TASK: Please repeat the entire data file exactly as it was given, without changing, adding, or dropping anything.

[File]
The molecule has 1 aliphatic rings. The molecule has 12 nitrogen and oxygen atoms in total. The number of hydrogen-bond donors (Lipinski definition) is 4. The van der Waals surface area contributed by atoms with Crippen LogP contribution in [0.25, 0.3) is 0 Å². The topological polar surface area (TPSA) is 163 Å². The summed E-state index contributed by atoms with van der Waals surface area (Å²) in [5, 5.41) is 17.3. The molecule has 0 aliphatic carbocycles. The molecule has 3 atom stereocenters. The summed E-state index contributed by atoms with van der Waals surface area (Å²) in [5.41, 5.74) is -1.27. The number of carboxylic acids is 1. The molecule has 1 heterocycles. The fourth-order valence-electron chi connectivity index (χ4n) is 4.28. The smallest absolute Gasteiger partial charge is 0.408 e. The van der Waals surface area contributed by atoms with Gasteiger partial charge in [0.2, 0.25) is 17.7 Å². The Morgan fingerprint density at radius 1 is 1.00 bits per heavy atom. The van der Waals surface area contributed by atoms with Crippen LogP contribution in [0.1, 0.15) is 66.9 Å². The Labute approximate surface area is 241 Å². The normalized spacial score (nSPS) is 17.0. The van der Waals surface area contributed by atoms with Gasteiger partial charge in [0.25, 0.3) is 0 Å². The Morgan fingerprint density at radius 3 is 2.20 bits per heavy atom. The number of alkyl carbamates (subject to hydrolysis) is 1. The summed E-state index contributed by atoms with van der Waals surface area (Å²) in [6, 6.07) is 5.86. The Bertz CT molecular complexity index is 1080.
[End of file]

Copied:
The molecule has 1 aliphatic rings. The molecule has 12 nitrogen and oxygen atoms in total. The number of hydrogen-bond donors (Lipinski definition) is 4. The van der Waals surface area contributed by atoms with Crippen LogP contribution in [0.25, 0.3) is 0 Å². The topological polar surface area (TPSA) is 163 Å². The summed E-state index contributed by atoms with van der Waals surface area (Å²) in [5, 5.41) is 17.3. The molecule has 0 aliphatic carbocycles. The molecule has 3 atom stereocenters. The summed E-state index contributed by atoms with van der Waals surface area (Å²) in [5.41, 5.74) is -1.27. The number of carboxylic acids is 1. The molecule has 1 heterocycles. The fourth-order valence-electron chi connectivity index (χ4n) is 4.28. The smallest absolute Gasteiger partial charge is 0.408 e. The van der Waals surface area contributed by atoms with Gasteiger partial charge in [0.2, 0.25) is 17.7 Å². The Morgan fingerprint density at radius 1 is 1.00 bits per heavy atom. The van der Waals surface area contributed by atoms with Crippen LogP contribution in [0.1, 0.15) is 66.9 Å². The Labute approximate surface area is 241 Å². The normalized spacial score (nSPS) is 17.0. The van der Waals surface area contributed by atoms with Gasteiger partial charge in [0.25, 0.3) is 0 Å². The Morgan fingerprint density at radius 3 is 2.20 bits per heavy atom. The number of alkyl carbamates (subject to hydrolysis) is 1. The summed E-state index contributed by atoms with van der Waals surface area (Å²) in [6, 6.07) is 5.86. The Bertz CT molecular complexity index is 1080.